AI has a wide range of potential uses. However, there are worries about the new technology as well as hopes. The topic has only just begun to gain the attention of the public. This was the reason behind the “Artificial Intelligence (AI) – what can it do, what should it do, what is it allowed to do?” discussion held as part of the Stuttgart Science Festival. Around 250 guests attended the event, including a lot of young people. Despite the hot weather, the White Hall of the New Palace was full, which a happy Dr. Simone Rehm, Vice Rector for Information Technology, mentioned in her welcoming address.
The vision of the University of Stuttgart is “Intelligent Systems for a Sustainable Society”. In response to this, the university is organizing events in different formats which encourage interaction with the public. The podium discussion was held in cooperation with the university, the Ministry of Science, Research and the Arts of the state of Baden-Württemberg, the Cyber Valley and the City of Stuttgart as part of the Stuttgart Science Festival, with its tagline of “Smart and Clever”.
Auf dem Podium
Theresia Bauer MdL, Minister of Science, Research and the Arts of the state of Baden-Württemberg.
Philipp Hennig, Professor of Machine Learning Methods at the University of Tübingen.
Cordula Kropp, Professor of Sociology at the University of Stuttgart with a focus on risk and technology research. She is researching the “sociology of algorithms”.
Michael Resch, Director of the High Performance Computer Center Stuttgart (HLRS) and Head of the Institute for High Performance Computing.
Anja Lange: Moderator
What can AI do?
The first step was to list the possibilities and potential of AI. With AI, whole new methods and new scientific applications open up, for example in the areas of mobility, health, education or in art, explained Minister of Science Theresia Bauer. “We can also use AI to achieve greater participation in democracy.”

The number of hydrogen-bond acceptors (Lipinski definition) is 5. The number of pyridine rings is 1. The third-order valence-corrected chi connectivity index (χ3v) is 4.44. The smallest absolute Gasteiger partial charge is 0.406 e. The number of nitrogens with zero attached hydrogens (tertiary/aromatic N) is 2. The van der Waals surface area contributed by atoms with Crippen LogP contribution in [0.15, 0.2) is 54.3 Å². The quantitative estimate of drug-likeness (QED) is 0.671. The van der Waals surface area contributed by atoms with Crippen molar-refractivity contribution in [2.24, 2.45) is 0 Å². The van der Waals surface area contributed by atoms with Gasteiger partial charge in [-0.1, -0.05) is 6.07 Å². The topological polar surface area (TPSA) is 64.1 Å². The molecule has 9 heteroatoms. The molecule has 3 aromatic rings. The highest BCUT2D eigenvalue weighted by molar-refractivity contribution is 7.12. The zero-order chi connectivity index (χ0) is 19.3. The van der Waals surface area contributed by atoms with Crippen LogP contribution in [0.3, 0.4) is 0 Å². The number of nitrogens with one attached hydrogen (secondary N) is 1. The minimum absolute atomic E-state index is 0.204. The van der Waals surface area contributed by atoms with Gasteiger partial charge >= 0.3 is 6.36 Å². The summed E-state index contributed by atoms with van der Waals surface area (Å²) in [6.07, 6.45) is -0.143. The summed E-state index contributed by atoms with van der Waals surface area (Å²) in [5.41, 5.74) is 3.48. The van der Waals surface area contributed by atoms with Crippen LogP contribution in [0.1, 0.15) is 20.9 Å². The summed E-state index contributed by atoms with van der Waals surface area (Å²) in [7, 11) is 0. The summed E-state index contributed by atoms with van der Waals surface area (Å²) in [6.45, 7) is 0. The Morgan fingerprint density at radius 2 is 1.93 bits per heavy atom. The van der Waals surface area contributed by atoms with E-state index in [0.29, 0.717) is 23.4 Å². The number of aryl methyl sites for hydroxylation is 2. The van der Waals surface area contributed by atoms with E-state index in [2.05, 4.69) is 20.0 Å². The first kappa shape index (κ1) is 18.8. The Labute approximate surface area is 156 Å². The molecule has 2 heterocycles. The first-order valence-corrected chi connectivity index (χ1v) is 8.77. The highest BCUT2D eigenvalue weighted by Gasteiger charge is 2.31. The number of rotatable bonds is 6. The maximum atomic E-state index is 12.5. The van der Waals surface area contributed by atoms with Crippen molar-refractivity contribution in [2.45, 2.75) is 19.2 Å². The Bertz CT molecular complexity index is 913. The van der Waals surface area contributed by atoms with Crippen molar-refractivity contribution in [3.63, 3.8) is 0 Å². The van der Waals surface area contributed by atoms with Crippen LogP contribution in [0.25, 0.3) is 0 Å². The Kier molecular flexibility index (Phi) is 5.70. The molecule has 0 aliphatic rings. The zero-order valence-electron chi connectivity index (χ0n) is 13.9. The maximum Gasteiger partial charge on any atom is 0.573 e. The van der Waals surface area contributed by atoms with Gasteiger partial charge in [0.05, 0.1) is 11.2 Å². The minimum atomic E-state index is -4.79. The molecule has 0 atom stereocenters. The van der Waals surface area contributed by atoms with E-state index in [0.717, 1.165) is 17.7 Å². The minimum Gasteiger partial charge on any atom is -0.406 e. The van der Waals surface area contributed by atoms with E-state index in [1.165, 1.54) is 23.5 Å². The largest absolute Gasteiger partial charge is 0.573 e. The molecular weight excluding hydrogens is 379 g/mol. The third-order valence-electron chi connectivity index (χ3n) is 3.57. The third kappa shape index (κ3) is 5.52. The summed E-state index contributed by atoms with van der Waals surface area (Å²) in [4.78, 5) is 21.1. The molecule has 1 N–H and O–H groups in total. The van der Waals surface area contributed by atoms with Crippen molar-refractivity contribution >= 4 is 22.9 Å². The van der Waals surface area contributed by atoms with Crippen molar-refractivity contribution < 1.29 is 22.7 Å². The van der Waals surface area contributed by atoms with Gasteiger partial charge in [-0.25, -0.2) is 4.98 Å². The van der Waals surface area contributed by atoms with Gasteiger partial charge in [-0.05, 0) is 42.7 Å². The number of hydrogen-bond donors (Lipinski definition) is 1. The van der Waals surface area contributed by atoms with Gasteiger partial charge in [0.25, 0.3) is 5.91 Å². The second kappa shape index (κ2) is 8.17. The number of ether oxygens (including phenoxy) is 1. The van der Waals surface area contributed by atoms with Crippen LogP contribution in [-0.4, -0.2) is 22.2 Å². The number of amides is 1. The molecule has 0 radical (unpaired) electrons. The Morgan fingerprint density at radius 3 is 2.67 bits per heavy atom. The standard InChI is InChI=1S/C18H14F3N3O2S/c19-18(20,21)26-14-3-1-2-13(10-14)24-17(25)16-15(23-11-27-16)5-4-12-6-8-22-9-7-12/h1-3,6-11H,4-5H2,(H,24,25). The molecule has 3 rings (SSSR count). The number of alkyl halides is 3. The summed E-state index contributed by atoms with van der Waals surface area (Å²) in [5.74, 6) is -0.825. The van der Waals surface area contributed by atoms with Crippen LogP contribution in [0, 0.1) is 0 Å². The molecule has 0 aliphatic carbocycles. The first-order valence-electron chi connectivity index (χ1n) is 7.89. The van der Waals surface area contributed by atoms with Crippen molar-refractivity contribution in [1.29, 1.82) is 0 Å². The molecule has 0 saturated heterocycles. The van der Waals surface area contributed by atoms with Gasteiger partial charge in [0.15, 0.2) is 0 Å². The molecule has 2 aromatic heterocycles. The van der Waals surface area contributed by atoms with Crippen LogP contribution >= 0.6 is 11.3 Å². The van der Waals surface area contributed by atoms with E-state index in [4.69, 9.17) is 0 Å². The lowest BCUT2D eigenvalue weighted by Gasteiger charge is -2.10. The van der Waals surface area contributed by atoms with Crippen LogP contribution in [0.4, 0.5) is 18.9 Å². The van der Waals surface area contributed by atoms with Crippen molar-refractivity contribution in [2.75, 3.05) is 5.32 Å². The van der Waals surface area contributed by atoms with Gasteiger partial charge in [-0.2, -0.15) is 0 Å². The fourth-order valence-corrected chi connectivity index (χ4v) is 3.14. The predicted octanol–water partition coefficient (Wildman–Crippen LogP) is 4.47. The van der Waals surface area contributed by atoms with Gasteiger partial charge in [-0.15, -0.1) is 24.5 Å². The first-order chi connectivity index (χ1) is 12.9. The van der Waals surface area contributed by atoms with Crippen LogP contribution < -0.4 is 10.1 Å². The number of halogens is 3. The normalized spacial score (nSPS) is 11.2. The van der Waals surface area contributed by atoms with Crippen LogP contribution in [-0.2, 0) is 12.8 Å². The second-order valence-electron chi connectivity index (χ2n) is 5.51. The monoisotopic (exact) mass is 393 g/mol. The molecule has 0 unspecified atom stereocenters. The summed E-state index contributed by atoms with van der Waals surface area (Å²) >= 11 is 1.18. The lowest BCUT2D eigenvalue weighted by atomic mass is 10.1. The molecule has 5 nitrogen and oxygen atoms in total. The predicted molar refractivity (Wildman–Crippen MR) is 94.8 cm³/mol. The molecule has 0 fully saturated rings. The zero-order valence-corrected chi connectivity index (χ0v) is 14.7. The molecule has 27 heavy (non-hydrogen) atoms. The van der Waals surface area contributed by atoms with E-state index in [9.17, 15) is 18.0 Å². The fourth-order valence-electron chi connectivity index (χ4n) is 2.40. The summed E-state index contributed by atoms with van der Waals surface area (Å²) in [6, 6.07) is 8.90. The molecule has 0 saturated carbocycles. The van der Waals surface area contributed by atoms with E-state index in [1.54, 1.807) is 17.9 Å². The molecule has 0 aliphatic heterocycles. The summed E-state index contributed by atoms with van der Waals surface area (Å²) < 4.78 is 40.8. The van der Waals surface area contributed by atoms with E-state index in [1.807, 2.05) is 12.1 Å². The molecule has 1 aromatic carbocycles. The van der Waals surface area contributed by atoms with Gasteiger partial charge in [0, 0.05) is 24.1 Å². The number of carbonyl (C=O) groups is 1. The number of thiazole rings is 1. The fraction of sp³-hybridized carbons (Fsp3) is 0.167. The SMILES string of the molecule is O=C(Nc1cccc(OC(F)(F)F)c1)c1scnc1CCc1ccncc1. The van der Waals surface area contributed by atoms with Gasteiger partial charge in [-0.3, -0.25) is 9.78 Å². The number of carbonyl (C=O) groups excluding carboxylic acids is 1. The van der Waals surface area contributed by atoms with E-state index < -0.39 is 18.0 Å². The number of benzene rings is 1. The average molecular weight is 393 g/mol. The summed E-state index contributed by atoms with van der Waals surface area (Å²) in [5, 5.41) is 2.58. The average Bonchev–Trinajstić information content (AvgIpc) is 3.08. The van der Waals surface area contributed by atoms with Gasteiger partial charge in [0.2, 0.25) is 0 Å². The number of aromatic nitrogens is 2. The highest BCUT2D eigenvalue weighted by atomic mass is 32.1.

Prof. Philipp Hennig also named a wide range of applications, from automated agriculture and personalized medicine to simulating and regulating fusion reactors. He is convinced that “the uses we have seen thus far in China and the USA are just the tip of the iceberg”. Prof. Michael Resch also says that a lot of things are possible now. “Thirty years ago we didn’t have the processing power we have today, nowadays practically everybody has their own supercomputer with their cellphone.”
All those on the podium were in agreement that the use of AI can help to solve some of the pressing issues facing society, for example climate change. Furthermore, they say that AI only draws attention to certain problems, meaning that discrimination due to AI would become apparent.
When it comes to funding, the Baden-Württemberg Minister for Science disclosed that Germany and Europe do not enjoy the same level of funding as in China and the USA. “We need more funding from the federal government to create a force field, she claimed. “At state level we’re taking charge of resources. With Cyber Valley, we have set up professorships, and we’re building a creative environment which provides a space for flexibility and a willingness to experiment.” She says that it’s also important for the general public to be informed of what’s going on. But money alone isn’t everything, says Theresia Bauer, research also means the freedom to be able to try out different things.